12. The early retirement buyouts are a "cost control" measure. Payroll (and benefits) are usually the largest expense for most companies. So, when looking to keep expenses in line unfortunately that is one of the first places they look. These types of (or, similar) buyouts are happening at all types of companies healthy, unhealthy and those somewhere in between. Those currently closest to retirement age often have larger salaries due to tenure and a lot of them may have a pension (along with other retirement benefits) as well. Obviously, they can't just layoff everyone over 55...that would be age discrimination. But, there is nothing preventing companies from discriminating favorably against older employees...enter early retirement buyouts. Not only does this allow them to lower their payroll by replacing higher salaried workers with new low salaried employees. But, with the rising cost of insurance obligations as well as adding to years of service for pension obligations most companies want to gain a handle on those benefits as well. By convincing them to leave active employment they can gain some control and certainty around those future benefit obligations. I'm not saying I agree with the tactic but, just pointing out why it's being done. TEGNA's current cash flow has been sufficient to cover their debt obligations. They repaid $587 Million in 2015. Although, that was offset by $200 Million in new borrowing so, the Net reduction was $387 Million. And, large portions of that debt doesn't mature for several years. Yes, I would agree that indirectly the buyouts help in regards to their debt. But, I wouldn't necessarily portray them as teetering on the brink of insolvency. Let me give you analogy. Now before I start I will say this isn't the best analogy...it's a bit apples vs. oranges...but, I think it might help illustrate what I'm saying better. Let's say I have stable employment/income, modest savings, a decent sized "debt load" in the form of a mortgage and car loan. Although I have those debt obligations all my bills are paid on time and there is still some free cash left cover, etc., etc. One day after analyzing discretionary spending in the household budget I decide that some expenses are on an upward trajectory and need to be reigned in a bit. This doesn't mean I can't afford them or pay all of my current bills, it's more of a long-term budgeting thing. So, I make the decision to pay an ETF (or, "buyout") to get out of the remainder of my Cable TV contract and replace that with a cheaper month-to-month streaming TV service. Likewise, I do the same for my cell phone service paying an ETF (or, "buyout") to move to a cheaper service. Now, does this mean I'm on the brink of foreclosure or bankruptcy? No, not by any means. Sometimes things are simply done to control costs because the person (or, persons) in charge of the budget feels it's the fiscally responsible thing to do. A similar principal can be applied when looking at the business world. Now am I a fan of people being forced out of their job...Heck No! And, yes I'm aware that my analogy compares peoples livelihood to discretionary tv/phone service...again it's not the greatest analogy. The point I'm trying to make is that sometimes X doesn't always equal Y. Just because I cut expenses out of my personal budget doesn't mean necessarily I'm struggling. And, likewise the same can be said for a buisness It's considered "supplemental income" by the IRS so it's subject to a higher withholding when the check is issued. Compubit already touched on this above but, most employers choose to withhold a flat 25% for the Feds on a single check (versus using an aggregate method when "supplemental income" is paid out on regular paychecks.) Now, once you add in any state and local withholding you could easily push 40%...I know first hand. With that said it's important to note that all income is taxed the same at filing time. These are just withholding rates. So, It all comes out in the wash at tax filing time.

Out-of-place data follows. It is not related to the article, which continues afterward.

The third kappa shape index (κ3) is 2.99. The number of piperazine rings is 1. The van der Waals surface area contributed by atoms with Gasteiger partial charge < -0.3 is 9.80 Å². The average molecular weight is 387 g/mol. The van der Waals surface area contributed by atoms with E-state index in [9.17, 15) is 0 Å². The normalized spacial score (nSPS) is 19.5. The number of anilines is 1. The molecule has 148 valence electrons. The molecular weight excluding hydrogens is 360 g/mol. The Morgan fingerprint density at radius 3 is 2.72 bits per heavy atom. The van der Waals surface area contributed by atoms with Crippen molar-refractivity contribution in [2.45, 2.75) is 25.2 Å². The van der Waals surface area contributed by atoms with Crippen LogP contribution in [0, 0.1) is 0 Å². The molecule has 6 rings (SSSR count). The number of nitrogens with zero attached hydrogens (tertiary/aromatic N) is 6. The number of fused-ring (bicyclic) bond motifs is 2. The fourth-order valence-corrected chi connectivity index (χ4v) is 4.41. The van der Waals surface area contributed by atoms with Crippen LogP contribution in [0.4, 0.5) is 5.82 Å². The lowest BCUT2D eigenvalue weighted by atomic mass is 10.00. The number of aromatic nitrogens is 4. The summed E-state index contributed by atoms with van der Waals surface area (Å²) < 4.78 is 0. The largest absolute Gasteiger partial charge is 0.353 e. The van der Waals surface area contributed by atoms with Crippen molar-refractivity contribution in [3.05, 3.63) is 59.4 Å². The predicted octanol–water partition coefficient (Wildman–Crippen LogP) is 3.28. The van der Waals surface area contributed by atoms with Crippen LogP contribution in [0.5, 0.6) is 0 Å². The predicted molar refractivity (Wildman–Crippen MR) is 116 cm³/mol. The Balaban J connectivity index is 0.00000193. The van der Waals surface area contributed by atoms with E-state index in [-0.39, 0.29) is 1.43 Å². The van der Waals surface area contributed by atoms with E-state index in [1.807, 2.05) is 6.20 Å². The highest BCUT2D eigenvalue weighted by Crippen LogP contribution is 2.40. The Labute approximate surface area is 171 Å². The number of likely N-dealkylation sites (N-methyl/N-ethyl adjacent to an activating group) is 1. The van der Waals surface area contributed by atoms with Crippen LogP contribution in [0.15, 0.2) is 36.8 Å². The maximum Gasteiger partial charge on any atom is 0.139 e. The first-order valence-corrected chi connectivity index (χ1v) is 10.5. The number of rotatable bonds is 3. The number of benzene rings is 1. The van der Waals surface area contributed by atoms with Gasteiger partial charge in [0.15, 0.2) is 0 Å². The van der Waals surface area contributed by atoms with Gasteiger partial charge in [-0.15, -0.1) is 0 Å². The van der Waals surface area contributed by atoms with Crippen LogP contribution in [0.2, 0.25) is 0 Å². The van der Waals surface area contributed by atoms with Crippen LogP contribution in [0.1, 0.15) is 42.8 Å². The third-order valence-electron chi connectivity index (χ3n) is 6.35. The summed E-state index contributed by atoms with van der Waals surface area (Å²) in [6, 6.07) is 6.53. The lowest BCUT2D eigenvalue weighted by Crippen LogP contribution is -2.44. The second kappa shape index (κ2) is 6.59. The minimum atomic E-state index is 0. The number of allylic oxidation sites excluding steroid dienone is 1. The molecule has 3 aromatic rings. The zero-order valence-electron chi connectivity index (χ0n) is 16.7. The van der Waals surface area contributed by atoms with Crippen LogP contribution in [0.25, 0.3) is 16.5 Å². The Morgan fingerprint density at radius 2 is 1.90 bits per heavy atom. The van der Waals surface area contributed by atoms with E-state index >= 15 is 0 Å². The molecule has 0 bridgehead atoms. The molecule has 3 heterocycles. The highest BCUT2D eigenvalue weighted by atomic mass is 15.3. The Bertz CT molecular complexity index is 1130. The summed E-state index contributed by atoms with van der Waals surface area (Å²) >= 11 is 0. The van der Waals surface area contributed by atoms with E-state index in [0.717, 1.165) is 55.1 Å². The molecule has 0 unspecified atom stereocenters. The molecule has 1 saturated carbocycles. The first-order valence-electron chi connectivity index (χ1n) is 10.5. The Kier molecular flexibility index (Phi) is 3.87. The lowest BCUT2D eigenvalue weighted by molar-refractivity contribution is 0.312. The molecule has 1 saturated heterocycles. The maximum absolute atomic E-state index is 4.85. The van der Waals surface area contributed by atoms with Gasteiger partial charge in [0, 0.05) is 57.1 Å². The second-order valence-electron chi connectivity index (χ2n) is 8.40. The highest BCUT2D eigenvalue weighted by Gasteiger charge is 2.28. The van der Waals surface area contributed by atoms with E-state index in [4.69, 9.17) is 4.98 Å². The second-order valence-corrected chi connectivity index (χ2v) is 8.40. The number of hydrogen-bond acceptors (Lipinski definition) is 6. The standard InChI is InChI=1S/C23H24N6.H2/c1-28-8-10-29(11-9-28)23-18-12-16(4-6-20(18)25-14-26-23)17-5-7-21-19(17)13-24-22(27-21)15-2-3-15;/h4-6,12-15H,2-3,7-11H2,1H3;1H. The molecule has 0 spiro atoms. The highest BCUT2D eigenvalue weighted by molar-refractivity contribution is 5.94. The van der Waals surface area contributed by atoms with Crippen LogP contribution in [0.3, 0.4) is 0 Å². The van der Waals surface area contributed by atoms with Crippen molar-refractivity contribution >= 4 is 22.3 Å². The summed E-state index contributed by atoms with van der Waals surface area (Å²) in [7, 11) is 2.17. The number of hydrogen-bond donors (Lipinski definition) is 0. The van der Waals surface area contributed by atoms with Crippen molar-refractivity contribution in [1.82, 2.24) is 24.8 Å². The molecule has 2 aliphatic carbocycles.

13. Is it anymore confusing than "KQED Plus" (KQEH) on channel 54? If Bay Area viewers can figure out the difference between KQED and "KQED Plus" I don't think they'd have an issue with KTVU and a "KTVU Plus" (KICU) on channel 36. And, yes I am aware that KQED and KQEH simulcast each others signals. Also, they could just "neighborhood" all their channels under a common virtual channel number, like say 2. It's not like they don't have a pair of sister stations doing that or anything. As to the spectrum auction question. I don't see it. "Worse case scenario" they participate and channel share with themselves. So, they'd still keep the KICU license and virtual channel assignment. It would be ridiculously stupid (for anyone) to surrender the license and just move the programming to a subchannel if you have a duopoly in the market. You could accomplish the same thing by channel sharing with yourself and keep the benefits that come with keeping the license. I think you nailed it. It's a new branding/imaging to align the two stations. Oddly, and this is more to TVNewsLover's question above. But, I'm not sure any other Fox O&O could pull off the "[Call Letter] Plus" branding. Fox for pretty much it's entire history has de-emphasized Call Letters in favor of "Fox [number]" branding. The fact that the KTVU calls still hold value and that Fox apparently sees that kind of speaks volumes to the KTVU brand. But, I do have one question. Is it safe to assume that MyNetworkTV will be staying on KRON? The affiliation agreement is/was up in Aug./Sept. of this year. It seems odd for Fox to hold out this long, not move MNT to their station and choose to re-brand KICU as "KTVU Plus". I suppose they could still have MNT programming even with the "KTVU Plus" branding. But, The timing seems odd...you know what mean.